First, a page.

Letting go of the “meh” and “maybe” can be difficult. If they have also triggered you in the sexual arousal department, it’s often a temptation to “give this one a go, for a bit.” But, we know it’s not our goal to be in a hot sex relationship with a damaged dungeon master. Even if that’s what we’re into, we want a healthy dungeon master. Learning to move on, swipe left, and find new opportunities is a process. At first, we’re all about the sex. Being released from a sexless marriage, many of us are hot to trot. 10 years after my divorce, I’m surprised when I see some of the same hotties (good on pics and profile) are back in the market. “What happened,” I want to ask them. But, that too is a waste of time.
I once got a first date with a local luminary of the Match.com world. She’s got an epic body. A wonderful engaging smile. And she’s about as interesting as a Planet Fitness brochure. The wine date was cut short. She lived nearby and needed to go… Yes, she did. She’s still prowling the online dating scene for a workout partner. Wasn’t ever going to be me. I was curious. I was not disappointed by the discovery that beautiful women who have a history of relationship problems, might actually be the problem themselves.
Heal and Grow Stronger
Each breakup since my divorce has made me stronger. I am clearer today about what I want vs. what I must have. There are a few red flags that I choose to prioritize: addiction, lack of empathy, over-involvement with kiddos, and overreaction to anything related to her divorce. Kind of like, Aiden in Sex in the City after he reacted poorly to an ex-girlfriend’s voicemail, “What’s all the ‘fuck you’ about?”
Move along with grace and honesty. Don’t stay for the good sex. Don’t stay for the beautiful arm candy fantasy you’re running in your head. Don’t stay because you’re confused or intoxicated by this amazing person. Learn what has NOT WORKED for you in the past, and when you see the signs again, don’t hesitate: leave. You will be attracted to what’s crushed you in the past. You’re going to be longing for someone who is not available. And, even if you get them in a relationship, it will not be fulfilling, as they are hyper-focused elsewhere.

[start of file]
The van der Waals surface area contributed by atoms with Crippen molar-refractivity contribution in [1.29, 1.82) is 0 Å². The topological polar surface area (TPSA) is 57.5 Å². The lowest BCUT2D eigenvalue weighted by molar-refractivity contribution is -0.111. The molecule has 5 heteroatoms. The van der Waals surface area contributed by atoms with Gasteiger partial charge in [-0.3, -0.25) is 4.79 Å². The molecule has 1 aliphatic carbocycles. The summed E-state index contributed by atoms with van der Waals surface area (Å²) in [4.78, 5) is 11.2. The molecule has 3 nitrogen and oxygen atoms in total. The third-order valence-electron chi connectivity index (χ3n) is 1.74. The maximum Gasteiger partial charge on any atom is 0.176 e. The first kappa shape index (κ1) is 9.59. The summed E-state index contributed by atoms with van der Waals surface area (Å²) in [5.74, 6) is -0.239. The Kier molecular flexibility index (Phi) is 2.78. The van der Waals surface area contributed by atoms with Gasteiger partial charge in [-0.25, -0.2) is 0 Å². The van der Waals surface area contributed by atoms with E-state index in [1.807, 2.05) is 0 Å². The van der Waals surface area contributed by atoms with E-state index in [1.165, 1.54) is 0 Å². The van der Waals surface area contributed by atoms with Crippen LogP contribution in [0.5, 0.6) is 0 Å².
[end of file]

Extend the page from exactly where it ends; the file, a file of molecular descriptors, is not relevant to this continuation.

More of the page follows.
When you lose a partner, take time to collect your data. Understand what went wrong. Recall the red flags you might have ignored or missed. Get clear on what your priorities are. For me, a long-term relationship was always my goal. I didn’t want to date for sex. Or have sex for sex. I wanted to find my next partner and make a 100% commitment to make it work. I needed a partner who felt the same way. And… At the same time.
Let go of the near misses. There is someone who is right for you, you’ve got to go find them. Then, you’ve got to court them in a way that brings out the best in both of you. And if things go well, you might wind up in a relationship. From there, within the relationship, you can begin to work on your relationship-building skills. Find what you like and what she doesn’t like. Find new things you can both explore together. And find how your needs, desires, and futures align. Then, you keep going. You both keep evolving. You keep getting better at giving your partner what they most desire. And they are working on the same thing: understanding what your heart needs.
I believe in love. I also believe that it works. Be patient and kind with your partner. See how far you can take things. Keep asking for what you want. Keep listening for their deep unspoken requests. See how you can align your future plans and dreams. Keep going. Stay honest.
More articles from The Whole Parent:
- Dad’s Divorce Journey: 9-years Later I Still Feel the Loss of Kid-time
- Heal Your Heart from the Fear and Loss by Opening with Vulnerability
- Self-Care and Appreciation: Can I Love All of Myself Right Now?
You can find all of my books on AMAZON.